In March, we hosted a webinar that gave viewers a deep-dive presentation on the Vulkan Loader, presented by Mark Young and Lenny Komow from LunarG. They discussed different aspects of the loader, including its overall design, and features including dispatchable objects, instance versus device objects and commands, trampolines and terminators, extension handling, and much more. To get all the details, view the webinar here, or check out our five k
Khronos hosted a WebGL 2.0 webinar on April 11, 2017. We covered the new features in WebGL 2.0, and even saw a few demos. WebGL 1.0 was released in 2011, introducing plugin-free 3D rendering to the Web for the first time. Since then it’s been widely used for all kinds of web-based 3D applications both on the desktop and iOS and Android phones — especially for web gaming. WebGL is integrated into all the major browsers, including Chrome, Microsoft Internet Explorer and Edge, Safari, and Firefox. “WebGL just works for everyone.” WebGL is available on 92 percent of browsers globally, and 96 percent of browsers in the U.S. - enabling truly write once, run everywhere 3D applications.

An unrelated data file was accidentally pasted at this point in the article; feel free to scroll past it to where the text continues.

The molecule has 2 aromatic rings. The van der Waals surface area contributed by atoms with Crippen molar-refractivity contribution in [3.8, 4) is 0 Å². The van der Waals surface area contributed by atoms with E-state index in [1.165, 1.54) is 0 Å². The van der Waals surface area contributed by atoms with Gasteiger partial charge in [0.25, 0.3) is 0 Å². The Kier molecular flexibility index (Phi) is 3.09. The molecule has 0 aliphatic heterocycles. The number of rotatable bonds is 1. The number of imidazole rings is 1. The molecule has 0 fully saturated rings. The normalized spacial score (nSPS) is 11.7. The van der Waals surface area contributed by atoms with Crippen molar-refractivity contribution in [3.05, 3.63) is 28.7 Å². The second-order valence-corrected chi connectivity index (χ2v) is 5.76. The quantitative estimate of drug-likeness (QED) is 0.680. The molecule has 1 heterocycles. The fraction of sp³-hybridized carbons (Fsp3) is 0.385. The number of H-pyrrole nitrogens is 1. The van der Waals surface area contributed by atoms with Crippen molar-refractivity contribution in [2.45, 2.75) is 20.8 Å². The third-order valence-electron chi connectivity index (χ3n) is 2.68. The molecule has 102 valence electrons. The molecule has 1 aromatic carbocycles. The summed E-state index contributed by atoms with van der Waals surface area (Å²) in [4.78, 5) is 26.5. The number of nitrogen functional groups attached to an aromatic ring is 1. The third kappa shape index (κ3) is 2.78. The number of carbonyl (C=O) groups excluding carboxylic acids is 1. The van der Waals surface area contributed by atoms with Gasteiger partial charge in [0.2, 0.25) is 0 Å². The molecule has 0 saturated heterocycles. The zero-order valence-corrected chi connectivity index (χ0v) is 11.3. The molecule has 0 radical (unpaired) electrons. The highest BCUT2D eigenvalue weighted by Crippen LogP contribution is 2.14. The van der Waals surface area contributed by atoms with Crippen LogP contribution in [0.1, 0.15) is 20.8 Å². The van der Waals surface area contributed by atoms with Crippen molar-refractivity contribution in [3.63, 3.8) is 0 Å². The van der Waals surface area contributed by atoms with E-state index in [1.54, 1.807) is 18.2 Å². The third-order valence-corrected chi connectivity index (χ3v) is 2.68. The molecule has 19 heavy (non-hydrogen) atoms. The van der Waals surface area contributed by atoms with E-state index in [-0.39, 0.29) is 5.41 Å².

The LunarG Vulkan software development kit (SDK) provides the development and runtime components required to build, run, and debug Vulkan applications. Developers can download the LunarG Vulkan SDK from the LunarXchange website. This blog post will discuss security as it relates to the Vulkan Runtime and Loader on Windows OS.
Five years ago The International Workshop on OpenCL (IWOCL – "eye-wok-ul") started as a small OpenCL-focused conference. In 2017 it has grown to three full days filled with tutorials, talks, posters and many technical discussions. You’ll hear attendees (and yourself) saying, "I did not know this was going on and I should have known it before." It is a great place to learn the latest on OpenCL.
IWOCL is May 16-18, 2017 in Toronto, Canada. This year’s conference program is on the IWOCL web page and includes four tutorials, 19 technical sessions, and a Khronos panel discussion. Below is a compact overview of the technical sessions, posters, and tutorials to give you the highlights in under three minutes.